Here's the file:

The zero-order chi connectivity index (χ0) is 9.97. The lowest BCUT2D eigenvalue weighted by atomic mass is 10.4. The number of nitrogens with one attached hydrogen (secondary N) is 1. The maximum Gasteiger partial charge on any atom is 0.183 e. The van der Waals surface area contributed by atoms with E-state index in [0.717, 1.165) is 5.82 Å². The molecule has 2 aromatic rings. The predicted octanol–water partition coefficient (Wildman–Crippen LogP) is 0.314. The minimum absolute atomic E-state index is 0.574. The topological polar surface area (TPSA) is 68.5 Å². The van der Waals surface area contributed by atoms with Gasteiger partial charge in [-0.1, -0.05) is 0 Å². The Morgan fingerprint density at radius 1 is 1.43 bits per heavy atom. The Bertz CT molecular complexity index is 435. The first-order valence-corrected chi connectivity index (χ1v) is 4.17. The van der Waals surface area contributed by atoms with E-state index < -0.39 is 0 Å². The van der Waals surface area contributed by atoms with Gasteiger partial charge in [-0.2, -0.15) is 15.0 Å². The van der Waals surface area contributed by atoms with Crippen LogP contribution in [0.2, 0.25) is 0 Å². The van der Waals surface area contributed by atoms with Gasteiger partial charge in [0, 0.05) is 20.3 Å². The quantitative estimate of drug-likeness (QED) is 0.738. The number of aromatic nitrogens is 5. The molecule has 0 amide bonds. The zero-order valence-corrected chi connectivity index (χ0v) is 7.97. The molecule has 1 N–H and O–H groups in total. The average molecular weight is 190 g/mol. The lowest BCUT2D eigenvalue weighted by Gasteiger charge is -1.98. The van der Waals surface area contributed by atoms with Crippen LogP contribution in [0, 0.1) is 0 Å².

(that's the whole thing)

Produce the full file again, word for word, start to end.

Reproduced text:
The zero-order chi connectivity index (χ0) is 9.97. The lowest BCUT2D eigenvalue weighted by atomic mass is 10.4. The number of nitrogens with one attached hydrogen (secondary N) is 1. The maximum Gasteiger partial charge on any atom is 0.183 e. The van der Waals surface area contributed by atoms with E-state index in [0.717, 1.165) is 5.82 Å². The molecule has 2 aromatic rings. The predicted octanol–water partition coefficient (Wildman–Crippen LogP) is 0.314. The minimum absolute atomic E-state index is 0.574. The topological polar surface area (TPSA) is 68.5 Å². The van der Waals surface area contributed by atoms with Gasteiger partial charge in [-0.1, -0.05) is 0 Å². The Morgan fingerprint density at radius 1 is 1.43 bits per heavy atom. The Bertz CT molecular complexity index is 435. The first-order valence-corrected chi connectivity index (χ1v) is 4.17. The van der Waals surface area contributed by atoms with E-state index < -0.39 is 0 Å². The van der Waals surface area contributed by atoms with Gasteiger partial charge in [-0.2, -0.15) is 15.0 Å². The van der Waals surface area contributed by atoms with Crippen LogP contribution in [0.2, 0.25) is 0 Å². The van der Waals surface area contributed by atoms with Gasteiger partial charge in [0, 0.05) is 20.3 Å². The quantitative estimate of drug-likeness (QED) is 0.738. The number of aromatic nitrogens is 5. The molecule has 0 amide bonds. The zero-order valence-corrected chi connectivity index (χ0v) is 7.97. The molecule has 1 N–H and O–H groups in total. The average molecular weight is 190 g/mol. The lowest BCUT2D eigenvalue weighted by Gasteiger charge is -1.98. The van der Waals surface area contributed by atoms with Crippen LogP contribution in [0, 0.1) is 0 Å².